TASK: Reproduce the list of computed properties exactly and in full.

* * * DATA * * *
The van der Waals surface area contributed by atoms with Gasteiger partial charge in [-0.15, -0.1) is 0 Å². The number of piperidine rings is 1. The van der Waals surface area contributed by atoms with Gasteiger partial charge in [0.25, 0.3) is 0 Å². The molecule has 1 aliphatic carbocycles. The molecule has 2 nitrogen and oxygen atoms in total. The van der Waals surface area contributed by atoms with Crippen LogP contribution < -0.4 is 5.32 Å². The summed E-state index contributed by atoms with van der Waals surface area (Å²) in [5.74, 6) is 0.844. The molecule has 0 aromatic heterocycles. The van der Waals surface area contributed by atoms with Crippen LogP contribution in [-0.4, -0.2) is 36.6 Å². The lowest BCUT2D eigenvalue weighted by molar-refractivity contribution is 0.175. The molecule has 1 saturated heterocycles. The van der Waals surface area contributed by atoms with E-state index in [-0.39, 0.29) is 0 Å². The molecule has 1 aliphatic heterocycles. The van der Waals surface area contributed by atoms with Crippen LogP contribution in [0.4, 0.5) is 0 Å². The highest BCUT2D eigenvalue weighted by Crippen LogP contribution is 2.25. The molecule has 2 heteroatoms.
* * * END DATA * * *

The van der Waals surface area contributed by atoms with Gasteiger partial charge in [-0.15, -0.1) is 0 Å². The number of piperidine rings is 1. The van der Waals surface area contributed by atoms with Gasteiger partial charge in [0.25, 0.3) is 0 Å². The molecule has 1 aliphatic carbocycles. The molecule has 2 nitrogen and oxygen atoms in total. The van der Waals surface area contributed by atoms with Crippen LogP contribution < -0.4 is 5.32 Å². The summed E-state index contributed by atoms with van der Waals surface area (Å²) in [5.74, 6) is 0.844. The molecule has 0 aromatic heterocycles. The van der Waals surface area contributed by atoms with Crippen LogP contribution in [-0.4, -0.2) is 36.6 Å². The lowest BCUT2D eigenvalue weighted by molar-refractivity contribution is 0.175. The molecule has 1 saturated heterocycles. The van der Waals surface area contributed by atoms with E-state index in [-0.39, 0.29) is 0 Å². The molecule has 1 aliphatic heterocycles. The van der Waals surface area contributed by atoms with Crippen LogP contribution in [0.4, 0.5) is 0 Å². The highest BCUT2D eigenvalue weighted by Crippen LogP contribution is 2.25. The molecule has 2 heteroatoms.